Official publication of Rawalpindi Medical University
Ethambutol Induced Ocular Toxicity in Patients Receiving “Directly Observed Treatment Short-Course” Therapy

How to Cite

Uzma Ali Kant, Maria Zubair, Ali Raza, Fuad A K Niazi, Anum Badar, Maimoona Mohsin. Ethambutol Induced Ocular Toxicity in Patients Receiving “Directly Observed Treatment Short-Course” Therapy. JRMC [Internet]. 2021 Dec. 31 [cited 2024 Jun. 15];25(4). Available from:


Background: To determine the frequency of Ocular toxicity due to Ethambutol in Category-1 patients after receiving DOTS therapy.
Methods: Category-1 tuberculosis patients of 15-60 years (both gender) with normal ocular parameters on ophthalmological assessment at time of initiation of DOTS therapy were included in the study. A total of 242 eyes (121 patients) were studied for any change in the vision or occurrence of any other ocular symptom while on the Ethambutol treatment. Each patient was followed up for Ethambutol compliance status at the completion of one month and again at two months of treatment, all the ophthalmological assessments for ocular toxicity were repeated for every selected patient. Category-2 patients with sputum smear positive who have relapsed, who have treatment failure or who are receiving treatment after treatment interruption were excluded from the study.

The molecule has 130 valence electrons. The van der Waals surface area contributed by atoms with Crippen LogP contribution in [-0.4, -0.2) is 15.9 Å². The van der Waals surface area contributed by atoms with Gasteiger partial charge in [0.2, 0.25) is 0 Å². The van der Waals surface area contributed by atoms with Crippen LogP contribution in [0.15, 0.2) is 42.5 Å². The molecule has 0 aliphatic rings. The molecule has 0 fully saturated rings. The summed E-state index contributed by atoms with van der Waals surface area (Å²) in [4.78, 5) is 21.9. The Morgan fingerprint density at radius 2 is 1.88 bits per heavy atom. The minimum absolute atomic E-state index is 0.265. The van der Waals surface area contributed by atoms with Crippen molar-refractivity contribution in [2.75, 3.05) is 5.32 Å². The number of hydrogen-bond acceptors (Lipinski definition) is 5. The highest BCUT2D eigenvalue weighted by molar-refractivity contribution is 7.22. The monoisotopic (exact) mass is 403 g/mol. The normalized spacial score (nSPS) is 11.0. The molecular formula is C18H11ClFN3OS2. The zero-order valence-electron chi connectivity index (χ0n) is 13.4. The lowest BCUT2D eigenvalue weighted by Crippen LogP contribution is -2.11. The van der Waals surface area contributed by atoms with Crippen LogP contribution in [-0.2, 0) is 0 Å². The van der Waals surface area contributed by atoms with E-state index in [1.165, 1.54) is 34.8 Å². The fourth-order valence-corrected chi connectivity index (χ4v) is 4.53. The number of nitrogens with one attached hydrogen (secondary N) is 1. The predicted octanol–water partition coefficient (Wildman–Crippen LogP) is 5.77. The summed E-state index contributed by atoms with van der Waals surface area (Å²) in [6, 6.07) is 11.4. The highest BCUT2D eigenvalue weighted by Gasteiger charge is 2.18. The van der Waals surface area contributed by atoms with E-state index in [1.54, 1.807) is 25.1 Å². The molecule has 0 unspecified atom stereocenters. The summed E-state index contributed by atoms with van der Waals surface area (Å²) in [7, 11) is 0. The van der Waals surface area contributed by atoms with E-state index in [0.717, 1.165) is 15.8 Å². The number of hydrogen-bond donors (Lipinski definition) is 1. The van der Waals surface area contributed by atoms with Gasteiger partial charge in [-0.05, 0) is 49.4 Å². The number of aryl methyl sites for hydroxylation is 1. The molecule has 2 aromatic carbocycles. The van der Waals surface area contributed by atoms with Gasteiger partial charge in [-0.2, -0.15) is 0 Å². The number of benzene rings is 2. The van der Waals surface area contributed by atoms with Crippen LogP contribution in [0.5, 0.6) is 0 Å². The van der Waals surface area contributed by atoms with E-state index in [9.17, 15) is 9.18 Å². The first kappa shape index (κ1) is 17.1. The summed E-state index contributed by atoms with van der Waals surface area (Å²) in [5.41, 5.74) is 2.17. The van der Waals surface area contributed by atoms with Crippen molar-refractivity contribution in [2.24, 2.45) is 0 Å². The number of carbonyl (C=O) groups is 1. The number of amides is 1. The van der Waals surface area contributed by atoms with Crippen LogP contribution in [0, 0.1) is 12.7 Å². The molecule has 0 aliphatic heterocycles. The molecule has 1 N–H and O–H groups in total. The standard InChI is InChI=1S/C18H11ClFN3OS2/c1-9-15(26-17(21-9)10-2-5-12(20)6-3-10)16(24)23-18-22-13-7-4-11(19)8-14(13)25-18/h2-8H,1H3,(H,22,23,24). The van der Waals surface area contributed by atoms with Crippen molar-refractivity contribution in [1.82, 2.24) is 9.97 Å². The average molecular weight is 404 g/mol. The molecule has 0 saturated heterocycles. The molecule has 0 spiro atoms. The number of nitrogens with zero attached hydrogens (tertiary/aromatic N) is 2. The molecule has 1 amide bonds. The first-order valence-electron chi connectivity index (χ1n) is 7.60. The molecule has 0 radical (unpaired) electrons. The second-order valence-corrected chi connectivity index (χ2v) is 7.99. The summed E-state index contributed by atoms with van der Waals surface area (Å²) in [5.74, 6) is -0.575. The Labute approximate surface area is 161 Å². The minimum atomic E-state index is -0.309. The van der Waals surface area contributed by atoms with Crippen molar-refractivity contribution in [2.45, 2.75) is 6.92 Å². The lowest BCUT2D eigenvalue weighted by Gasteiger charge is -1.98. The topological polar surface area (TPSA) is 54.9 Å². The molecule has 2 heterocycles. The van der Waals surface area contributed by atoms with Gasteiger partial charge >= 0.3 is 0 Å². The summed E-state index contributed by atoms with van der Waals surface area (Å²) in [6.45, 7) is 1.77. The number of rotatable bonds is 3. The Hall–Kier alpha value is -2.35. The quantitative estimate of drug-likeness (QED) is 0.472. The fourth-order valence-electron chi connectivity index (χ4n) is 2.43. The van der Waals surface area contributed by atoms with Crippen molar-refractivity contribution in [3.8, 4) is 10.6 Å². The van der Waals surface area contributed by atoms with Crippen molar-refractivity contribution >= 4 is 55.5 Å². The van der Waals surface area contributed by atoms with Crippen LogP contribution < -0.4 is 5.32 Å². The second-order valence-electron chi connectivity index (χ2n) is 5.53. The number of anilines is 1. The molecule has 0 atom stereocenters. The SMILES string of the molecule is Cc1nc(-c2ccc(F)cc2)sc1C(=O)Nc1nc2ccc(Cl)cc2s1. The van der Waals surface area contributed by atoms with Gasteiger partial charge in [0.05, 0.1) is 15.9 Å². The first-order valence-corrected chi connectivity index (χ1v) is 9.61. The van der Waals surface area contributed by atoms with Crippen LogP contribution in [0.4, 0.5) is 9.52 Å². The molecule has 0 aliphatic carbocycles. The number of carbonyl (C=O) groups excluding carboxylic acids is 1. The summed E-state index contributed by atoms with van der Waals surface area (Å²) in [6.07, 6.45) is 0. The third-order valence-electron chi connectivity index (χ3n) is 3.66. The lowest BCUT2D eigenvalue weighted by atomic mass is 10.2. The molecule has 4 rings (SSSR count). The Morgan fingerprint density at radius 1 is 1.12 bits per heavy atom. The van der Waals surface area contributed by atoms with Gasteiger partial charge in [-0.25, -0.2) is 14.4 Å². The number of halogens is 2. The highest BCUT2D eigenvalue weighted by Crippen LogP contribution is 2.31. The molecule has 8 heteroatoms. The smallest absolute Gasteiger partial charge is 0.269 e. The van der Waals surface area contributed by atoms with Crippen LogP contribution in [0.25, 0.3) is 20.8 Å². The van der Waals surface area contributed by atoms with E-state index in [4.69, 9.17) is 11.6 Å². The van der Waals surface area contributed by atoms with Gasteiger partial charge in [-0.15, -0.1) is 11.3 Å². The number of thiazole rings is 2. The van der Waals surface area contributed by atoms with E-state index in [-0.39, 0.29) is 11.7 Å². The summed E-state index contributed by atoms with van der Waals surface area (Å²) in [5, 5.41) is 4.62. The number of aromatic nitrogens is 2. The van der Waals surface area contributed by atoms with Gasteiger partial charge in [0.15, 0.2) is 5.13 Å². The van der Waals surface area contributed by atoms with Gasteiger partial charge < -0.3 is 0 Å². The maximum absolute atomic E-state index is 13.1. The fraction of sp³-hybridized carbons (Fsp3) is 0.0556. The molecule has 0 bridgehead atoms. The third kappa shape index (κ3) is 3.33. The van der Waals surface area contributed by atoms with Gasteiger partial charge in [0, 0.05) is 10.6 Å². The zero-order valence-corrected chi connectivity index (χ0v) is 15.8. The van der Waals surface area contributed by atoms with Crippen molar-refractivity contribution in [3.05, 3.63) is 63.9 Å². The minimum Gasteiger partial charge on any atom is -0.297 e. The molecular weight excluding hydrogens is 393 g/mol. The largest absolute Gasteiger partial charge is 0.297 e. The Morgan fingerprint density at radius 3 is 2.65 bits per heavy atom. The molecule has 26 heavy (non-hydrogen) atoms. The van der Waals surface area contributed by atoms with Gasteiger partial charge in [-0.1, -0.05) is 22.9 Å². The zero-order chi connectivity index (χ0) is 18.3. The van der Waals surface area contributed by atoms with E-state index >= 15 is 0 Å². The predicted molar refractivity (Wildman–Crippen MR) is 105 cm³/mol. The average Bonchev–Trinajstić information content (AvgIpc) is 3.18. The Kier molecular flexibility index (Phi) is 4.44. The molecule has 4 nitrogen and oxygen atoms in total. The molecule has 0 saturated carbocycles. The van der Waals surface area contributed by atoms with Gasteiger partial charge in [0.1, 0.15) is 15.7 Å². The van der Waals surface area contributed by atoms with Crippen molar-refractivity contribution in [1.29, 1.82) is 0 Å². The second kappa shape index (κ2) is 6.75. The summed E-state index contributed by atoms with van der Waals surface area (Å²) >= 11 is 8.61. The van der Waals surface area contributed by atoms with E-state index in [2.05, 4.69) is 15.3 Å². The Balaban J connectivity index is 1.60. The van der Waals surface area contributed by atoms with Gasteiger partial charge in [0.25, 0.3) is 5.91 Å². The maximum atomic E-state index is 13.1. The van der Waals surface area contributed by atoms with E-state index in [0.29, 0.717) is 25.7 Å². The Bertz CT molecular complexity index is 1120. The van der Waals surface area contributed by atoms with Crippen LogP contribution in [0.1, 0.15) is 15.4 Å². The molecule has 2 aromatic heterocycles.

The patient’s information was gathered on a specifically designed proforma. The information on the proforma was filled by the researchers themselves.
Results: Out of 121 patients (242 eyes), 64 (52.9%) were males and 57 (47.1%) were females. There was no sign of ocular toxicity after a month period. However, after second month ocular toxicity was developed in 02 (1.65%) of the patients. Besides, decrease in visual acuity, color vision abnormalities, decrease in contrast sensitivity, and optic disc abnormalities were also observed in these 02 patients.
Conclusion: There is a possibility of the occurrence of ocular toxicity when the Ethambutol is taken by the tuberculosis patients. Thus, the early identification of ocular symptoms and signs is vital to avoid unnecessary delay in diagnosis and probable irreversible visual loss.